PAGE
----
NASA launches innovative global precipitation measurement project
NASA and JAXA's joint Earth-observing mission, the Global Precipitation Measurement Core Observatory, was launched into space on Thursday, Feb. 27.
WASHINGTON, DC, Feb. 28, 2014 -- The joint Earth-observing mission between NASA and the Japan Aerospace Exploration Agency (JAXA) -- the Global Precipitation Measurement (GPM) Core Observatory -- was launched into space on Thursday, Feb. 27 at 1:37 p.m. EST (Friday, Feb. 28 at 3:37 a.m. JST) from Japan.
The GPM Core Observatory will take a major step in improving upon the capabilities of the Tropical Rainfall Measurement Mission (TRMM), a joint NASA-JAXA mission launched in 1997 and still in operation. While TRMM measured precipitation in the tropics, the GPM Core Observatory expands the coverage area from the Arctic Circle to the Antarctic Circle. GPM will also be able to detect light rain and snowfall -- a major source of available freshwater in some regions.
To better understand Earth's weather and climate cycles, the GPM Core Observatory will collect information that unifies and improves data from an international constellation of existing and future satellites by mapping global precipitation every three hours. "GPM will help us better understand our ever-changing climate, improve forecasts of extreme weather events like floods, and assist decision makers around the world to better manage water resources," said NASA Administrator Charles Bolden.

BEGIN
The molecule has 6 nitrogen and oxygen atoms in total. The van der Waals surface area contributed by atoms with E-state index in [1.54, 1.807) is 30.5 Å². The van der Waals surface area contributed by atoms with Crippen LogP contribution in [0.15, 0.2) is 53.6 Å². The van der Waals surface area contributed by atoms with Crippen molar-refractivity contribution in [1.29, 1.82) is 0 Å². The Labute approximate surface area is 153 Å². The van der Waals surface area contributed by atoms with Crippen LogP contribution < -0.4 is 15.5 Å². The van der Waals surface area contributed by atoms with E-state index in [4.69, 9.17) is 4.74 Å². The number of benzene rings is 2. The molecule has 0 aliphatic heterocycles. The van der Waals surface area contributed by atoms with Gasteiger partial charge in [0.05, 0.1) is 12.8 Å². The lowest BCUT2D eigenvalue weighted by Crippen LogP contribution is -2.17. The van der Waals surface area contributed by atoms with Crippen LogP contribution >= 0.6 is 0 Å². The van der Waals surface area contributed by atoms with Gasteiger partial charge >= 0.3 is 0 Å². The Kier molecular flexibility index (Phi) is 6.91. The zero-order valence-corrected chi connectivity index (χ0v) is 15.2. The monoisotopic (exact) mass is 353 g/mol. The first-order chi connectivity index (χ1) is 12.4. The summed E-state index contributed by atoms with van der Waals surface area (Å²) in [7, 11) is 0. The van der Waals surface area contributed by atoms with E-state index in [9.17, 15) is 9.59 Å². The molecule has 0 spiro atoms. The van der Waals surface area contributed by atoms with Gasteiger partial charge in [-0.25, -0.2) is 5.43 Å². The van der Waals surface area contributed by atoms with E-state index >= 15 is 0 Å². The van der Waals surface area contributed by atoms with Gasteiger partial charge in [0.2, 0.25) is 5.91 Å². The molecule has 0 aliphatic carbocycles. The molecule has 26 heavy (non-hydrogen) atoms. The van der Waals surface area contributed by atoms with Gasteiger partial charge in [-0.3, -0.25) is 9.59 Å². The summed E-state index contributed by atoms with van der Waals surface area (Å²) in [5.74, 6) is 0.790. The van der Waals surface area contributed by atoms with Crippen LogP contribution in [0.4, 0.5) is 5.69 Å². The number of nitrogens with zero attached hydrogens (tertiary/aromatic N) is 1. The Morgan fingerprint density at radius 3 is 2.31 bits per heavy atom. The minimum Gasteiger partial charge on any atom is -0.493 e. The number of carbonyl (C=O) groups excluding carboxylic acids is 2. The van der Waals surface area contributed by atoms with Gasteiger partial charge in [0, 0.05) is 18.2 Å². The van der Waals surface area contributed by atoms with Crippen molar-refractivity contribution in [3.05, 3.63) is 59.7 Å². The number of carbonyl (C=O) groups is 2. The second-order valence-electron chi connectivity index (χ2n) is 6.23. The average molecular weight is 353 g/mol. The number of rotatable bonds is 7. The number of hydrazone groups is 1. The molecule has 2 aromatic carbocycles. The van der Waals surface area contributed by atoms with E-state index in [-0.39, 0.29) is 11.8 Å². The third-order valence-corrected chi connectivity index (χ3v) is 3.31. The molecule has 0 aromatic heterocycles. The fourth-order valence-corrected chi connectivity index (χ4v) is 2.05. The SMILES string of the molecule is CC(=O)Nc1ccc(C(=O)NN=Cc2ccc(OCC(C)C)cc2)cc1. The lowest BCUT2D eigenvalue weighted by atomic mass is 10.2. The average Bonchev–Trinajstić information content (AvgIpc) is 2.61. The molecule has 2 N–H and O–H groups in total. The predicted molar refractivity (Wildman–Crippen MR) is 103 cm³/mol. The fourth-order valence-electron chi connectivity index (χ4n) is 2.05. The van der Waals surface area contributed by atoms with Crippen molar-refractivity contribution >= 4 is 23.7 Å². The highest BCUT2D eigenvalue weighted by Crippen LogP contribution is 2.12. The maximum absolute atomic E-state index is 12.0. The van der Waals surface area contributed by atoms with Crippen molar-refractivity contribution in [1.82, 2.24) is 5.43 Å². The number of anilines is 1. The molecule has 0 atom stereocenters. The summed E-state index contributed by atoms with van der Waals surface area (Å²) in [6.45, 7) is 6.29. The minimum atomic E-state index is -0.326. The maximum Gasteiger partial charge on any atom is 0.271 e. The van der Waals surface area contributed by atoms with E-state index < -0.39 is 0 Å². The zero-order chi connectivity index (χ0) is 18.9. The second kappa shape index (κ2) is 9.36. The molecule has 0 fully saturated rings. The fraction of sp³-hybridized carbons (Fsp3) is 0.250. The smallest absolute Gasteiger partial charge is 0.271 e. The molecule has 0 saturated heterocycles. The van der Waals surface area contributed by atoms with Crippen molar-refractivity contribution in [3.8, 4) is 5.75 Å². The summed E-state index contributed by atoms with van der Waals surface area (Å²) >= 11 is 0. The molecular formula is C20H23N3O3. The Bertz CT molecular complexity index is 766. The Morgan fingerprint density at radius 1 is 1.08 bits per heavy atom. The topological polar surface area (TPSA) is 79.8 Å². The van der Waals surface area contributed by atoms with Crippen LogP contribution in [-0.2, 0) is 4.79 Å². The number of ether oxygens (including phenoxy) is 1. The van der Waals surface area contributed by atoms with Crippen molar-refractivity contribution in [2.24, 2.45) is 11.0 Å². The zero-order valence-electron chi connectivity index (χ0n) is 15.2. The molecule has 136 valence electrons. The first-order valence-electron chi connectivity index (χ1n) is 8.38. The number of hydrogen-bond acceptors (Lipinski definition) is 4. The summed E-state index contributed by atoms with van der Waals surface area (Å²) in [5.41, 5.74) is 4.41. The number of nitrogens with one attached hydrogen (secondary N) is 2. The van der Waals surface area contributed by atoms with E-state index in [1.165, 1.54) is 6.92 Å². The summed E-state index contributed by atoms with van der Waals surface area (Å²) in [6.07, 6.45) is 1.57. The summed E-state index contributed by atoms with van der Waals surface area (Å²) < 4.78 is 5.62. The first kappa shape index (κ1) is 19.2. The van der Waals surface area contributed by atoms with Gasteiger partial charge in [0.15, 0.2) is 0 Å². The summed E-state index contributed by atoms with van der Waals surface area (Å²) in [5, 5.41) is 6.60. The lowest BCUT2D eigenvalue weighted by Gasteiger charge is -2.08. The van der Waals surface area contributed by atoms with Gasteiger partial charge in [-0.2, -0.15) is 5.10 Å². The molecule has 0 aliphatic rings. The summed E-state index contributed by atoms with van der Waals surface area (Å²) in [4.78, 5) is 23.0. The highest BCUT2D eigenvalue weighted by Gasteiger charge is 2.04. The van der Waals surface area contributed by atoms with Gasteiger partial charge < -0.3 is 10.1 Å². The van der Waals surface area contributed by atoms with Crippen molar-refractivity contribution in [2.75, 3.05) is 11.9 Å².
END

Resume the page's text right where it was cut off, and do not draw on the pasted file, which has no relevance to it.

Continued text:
The GPM Core Observatory was assembled at Goddard and is the largest spacecraft ever built at the center. It carries two instruments to measure rain and snowfall. The GPM Microwave Imager will estimate precipitation intensities from heavy to light rain and snowfall by carefully measuring the minute amounts of energy naturally emitted by precipitation. Further, the Dual-frequency Precipitation Radar (DPR) will use emitted radar pulses to make detailed measurements of three-dimensional rainfall structure and intensity, allowing scientists to improve estimates of how much water the precipitation holds. Mission operations and data processing will be managed from Goddard.
"We still have a lot to learn about how rain and snow systems behave in the bigger Earth system," said GPM Project Scientist Gail Skofronick-Jackson of Goddard. "With the advanced instruments on the GPM Core Observatory, we will have for the first time frequent unified global observations of all types of precipitation, everything from the rain in your backyard to storms forming over the oceans to the falling snow contributing to water resources."
The GPM Core Observatory is the first of NASA's five Earth science missions launching this year. With a fleet of satellites and ambitious airborne and ground-based observation campaigns, NASA monitors Earth's vital signs from land, air and space. NASA also develops new ways to observe and study Earth's interconnected natural systems with long-term data records and computer analysis tools to better see how our planet is changing. The agency freely shares this unique knowledge with the global community and works with institutions in the United States and around the world that contribute to understanding and protecting our home planet.